People expect that the hardest thing about foster care is that you get attached to a baby who isn’t yours to keep. I get that. It is hard. I tried for the first couple weeks to keep my heart slightly hardened, but it just doesn’t make sense. If I can’t love this little girl with my whole heart, then what is the point of her being here?
No, what is actually harder is to love her mom.
I have lived a life struggling to love instead of judge. I suppose we all do, but I am self-aware enough to know that it is a fault of mine. See, the blessing of coming from an extremely blessed life and background is that … well, you come from an extremely blessed life and background. The downside is it is hard to see life through any lens but your own.
Again, I am sure everyone struggles a bit with this. But walking in other people’s shoes is harder when you are used to designer shoes (metaphorically speaking—most of my shoes are from Target) and you are asked to wear $2 flip flops.
Now listen. I am not suggesting that it is not OK to look upon the actions of another mother toward her child and call them inappropriate. And I am not suggesting that in the foster care system there are not many many instances where children should not be returned to their mothers. The ability to physically birth a child does not make you a mom.
But as I sat across from this woman who has made many bad choices with her life, I watched her look at me and a tear form in her eye. I had her child. I rocked her child to sleep. I giggled with her baby on the floor. I got to be there the first time her daughter rolled over. She has made a myriad of bad choices, but I am not sure we started with the same deck.
Ryan traveled all week last week on a business trip and I was left to fend for myself for five days with four kids. It went as well as it could. For some reason, baby S decided this was the week she would decide not to sleep at night, so I was low on sleep all week. Short tempered with a baby who was doing nothing but being a baby.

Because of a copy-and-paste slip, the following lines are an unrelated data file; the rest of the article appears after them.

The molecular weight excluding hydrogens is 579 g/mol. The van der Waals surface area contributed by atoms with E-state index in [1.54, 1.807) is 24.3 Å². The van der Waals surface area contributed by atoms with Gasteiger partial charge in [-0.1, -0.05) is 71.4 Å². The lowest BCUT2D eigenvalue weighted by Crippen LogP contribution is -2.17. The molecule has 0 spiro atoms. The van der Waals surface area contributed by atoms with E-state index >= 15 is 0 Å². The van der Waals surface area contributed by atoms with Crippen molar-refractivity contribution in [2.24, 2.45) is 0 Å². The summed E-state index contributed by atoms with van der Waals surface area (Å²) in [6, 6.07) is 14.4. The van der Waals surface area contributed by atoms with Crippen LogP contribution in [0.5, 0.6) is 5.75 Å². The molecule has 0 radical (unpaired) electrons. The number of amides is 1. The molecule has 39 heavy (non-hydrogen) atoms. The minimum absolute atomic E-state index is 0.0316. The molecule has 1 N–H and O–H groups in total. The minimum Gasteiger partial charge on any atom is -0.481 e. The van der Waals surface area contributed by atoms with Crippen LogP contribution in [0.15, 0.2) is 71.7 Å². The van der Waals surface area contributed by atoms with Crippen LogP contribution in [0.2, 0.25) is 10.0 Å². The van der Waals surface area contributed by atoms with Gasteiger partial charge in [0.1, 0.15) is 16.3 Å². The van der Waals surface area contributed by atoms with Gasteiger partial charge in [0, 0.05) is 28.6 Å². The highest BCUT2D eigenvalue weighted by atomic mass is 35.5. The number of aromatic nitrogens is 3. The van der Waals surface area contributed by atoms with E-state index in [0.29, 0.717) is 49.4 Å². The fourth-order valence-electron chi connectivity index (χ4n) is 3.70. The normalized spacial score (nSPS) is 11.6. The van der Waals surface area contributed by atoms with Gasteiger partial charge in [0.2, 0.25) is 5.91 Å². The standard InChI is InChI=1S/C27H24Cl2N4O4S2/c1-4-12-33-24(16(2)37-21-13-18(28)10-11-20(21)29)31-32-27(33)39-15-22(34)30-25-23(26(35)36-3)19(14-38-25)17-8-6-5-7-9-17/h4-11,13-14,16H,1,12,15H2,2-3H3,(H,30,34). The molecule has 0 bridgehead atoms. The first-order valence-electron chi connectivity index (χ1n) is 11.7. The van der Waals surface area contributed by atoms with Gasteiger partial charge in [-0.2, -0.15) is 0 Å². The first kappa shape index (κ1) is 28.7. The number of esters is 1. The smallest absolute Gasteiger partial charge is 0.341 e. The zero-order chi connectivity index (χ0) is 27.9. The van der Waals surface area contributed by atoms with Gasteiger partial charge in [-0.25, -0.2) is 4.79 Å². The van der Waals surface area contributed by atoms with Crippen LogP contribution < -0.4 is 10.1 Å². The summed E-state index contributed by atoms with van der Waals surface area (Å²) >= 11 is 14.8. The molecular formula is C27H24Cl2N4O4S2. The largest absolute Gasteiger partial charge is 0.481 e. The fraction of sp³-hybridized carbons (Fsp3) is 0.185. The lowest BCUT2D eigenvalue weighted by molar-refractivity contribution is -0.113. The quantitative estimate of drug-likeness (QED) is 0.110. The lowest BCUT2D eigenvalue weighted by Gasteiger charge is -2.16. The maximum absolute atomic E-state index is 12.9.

On Thursday morning in a frantic race to get out the door and get the kids to school on time, I went out to open the minivan power door and there was no power. My first clue that my battery was dead. I called my dad who lives a few blocks away and he was able to come to my rescue.
I was on five hours of sleep (maybe). With no spouse around. Pressed for time with four kids in my care. And I seriously wanted to just throw in the towel for the day. I, who had help and resources and support all around me, wanted to curl into the fetal position and check out for awhile. How much worse would it have been without support?
Again, I want to be clear. Having no support system, an addiction, a horrible childhood, an abusive past. None of those things excuse not being a parent to your children. Nothing ever excuses harming or neglecting a child. Nothing.
But I have an opportunity to offer empathy. I have an opportunity to reach out in love. I have an opportunity to be someone who encourages rather than another person who contributes to a cycle I can’t possibly comprehend.
I don’t know what the future holds for our family or for baby S. But I know my job. It is to love.